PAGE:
Given the Department for Education and Employment's imminent report on citizenship education, this volume from the Politics Association is well-timed. Since Maastricht, after all, we are citizens of Europe too. So any citizenship curriculum should reflect our European rights and duties as well as New Labour's call for civic, patriotic virtue.
But how to do it? The second part of this book describes various examples of good practice. Three are particularly interesting: a description of the prestigious partnership of Europe Schools in the German state of Hesse; an account of the Philomel Project, in which schools across Europe draw on children's creativity to represent the dream of greater union; and an account of the remarkably ambitious projects (including a dramatic Berlin Wall made from 1,200 supermarket boxes and due for symbolic deconstruction) undertaken by pupils at the Boothville Middle School, Northampton. Add the clearest guide I have seen to accessing Socrates and Euro-education funding and you have some useful, optimistic reading.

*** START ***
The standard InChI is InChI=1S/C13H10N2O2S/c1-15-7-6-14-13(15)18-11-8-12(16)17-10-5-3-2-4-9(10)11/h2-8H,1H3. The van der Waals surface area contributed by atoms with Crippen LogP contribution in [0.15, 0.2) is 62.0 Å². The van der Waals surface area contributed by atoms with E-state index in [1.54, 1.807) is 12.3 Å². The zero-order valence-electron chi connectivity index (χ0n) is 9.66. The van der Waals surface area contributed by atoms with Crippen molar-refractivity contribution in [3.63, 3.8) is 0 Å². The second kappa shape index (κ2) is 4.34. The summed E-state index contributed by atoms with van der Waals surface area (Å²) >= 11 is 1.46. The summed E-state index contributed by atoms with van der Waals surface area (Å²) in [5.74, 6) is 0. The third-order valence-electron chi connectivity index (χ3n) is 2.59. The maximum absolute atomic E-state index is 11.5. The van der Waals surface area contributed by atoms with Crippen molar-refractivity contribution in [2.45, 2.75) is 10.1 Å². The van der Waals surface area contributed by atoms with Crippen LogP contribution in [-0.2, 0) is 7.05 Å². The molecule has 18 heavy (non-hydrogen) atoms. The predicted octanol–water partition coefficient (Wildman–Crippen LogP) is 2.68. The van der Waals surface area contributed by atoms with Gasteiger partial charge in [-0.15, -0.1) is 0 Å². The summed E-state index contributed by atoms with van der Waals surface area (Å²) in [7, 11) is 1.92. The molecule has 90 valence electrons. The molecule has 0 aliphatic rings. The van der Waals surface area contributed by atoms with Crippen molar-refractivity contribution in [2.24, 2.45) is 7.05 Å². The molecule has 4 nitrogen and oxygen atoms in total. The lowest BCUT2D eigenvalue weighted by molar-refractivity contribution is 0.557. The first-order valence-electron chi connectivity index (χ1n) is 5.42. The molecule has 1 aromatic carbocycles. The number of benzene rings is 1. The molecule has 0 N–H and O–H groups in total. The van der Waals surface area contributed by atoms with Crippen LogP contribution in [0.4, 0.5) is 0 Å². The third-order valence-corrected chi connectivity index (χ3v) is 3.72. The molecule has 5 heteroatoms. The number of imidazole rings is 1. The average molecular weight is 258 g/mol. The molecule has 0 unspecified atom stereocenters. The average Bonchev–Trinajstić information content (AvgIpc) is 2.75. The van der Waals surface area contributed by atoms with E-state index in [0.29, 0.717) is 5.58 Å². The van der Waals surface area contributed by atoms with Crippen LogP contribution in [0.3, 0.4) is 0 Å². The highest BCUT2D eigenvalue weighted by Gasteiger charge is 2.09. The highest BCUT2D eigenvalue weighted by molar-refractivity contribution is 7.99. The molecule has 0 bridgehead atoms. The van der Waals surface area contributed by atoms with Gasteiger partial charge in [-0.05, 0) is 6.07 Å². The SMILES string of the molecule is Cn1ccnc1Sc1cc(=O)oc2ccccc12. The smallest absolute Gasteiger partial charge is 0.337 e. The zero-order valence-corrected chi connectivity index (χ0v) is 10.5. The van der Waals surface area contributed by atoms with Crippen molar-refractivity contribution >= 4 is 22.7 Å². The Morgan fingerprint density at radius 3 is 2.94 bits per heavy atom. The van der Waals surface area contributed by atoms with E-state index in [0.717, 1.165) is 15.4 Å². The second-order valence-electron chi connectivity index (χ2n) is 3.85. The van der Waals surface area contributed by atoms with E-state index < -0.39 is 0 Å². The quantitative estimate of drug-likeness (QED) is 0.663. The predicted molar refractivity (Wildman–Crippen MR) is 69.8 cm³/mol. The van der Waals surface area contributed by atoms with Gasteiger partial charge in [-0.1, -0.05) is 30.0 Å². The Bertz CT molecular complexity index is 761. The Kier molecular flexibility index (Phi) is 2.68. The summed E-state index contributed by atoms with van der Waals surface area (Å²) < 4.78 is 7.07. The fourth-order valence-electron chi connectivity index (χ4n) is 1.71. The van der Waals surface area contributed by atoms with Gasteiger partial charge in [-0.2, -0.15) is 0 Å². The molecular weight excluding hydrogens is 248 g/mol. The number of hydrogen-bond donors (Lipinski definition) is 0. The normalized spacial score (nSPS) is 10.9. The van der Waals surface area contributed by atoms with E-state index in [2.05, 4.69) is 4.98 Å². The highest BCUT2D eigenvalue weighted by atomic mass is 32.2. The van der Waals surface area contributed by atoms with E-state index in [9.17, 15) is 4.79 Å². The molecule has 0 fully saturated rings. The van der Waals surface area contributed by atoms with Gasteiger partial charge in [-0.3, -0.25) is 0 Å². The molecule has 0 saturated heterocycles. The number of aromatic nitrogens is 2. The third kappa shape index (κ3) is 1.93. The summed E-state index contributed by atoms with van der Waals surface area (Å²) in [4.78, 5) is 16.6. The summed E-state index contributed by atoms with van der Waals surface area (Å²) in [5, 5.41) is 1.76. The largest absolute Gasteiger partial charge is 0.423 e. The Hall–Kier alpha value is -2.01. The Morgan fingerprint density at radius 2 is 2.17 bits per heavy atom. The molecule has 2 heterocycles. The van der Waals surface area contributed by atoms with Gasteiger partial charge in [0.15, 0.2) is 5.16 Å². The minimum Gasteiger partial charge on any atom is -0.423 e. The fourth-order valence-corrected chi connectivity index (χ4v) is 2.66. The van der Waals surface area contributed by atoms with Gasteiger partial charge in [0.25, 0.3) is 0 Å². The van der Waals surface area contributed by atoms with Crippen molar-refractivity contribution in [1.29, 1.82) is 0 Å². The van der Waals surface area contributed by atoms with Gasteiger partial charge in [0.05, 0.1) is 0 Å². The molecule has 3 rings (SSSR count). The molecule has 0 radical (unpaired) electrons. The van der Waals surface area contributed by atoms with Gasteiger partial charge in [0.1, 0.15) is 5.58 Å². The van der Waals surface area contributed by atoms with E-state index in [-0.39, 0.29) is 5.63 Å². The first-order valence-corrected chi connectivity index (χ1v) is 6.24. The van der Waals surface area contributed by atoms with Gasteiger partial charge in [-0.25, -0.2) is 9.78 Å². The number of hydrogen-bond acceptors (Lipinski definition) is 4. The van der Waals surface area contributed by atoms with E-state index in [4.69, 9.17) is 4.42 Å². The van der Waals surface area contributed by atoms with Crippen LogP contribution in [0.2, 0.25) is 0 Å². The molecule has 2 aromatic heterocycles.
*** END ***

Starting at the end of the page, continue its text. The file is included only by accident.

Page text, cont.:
The early chapters, by political scientists, are equally important. Their thrust is that citizenship - any citizenship - is more than a slogan. It involves a sense of belonging - participation, in other words, matters just as much as a list of rights and duties. That is a hurdle all citizenship planners need to surmount, not just the Europhiles.
It is not the fault of schools that so many people feel themselves excluded. A second message, important for schools and politicians too, is that if you are going to teach citizenship, process matters more than content. That comes across clearly in the evaluation of the Hesse project, where the partner schools learned "to do fewer things, and do them better".
Before they write the new curriculum, citizenship planners would do well to take note.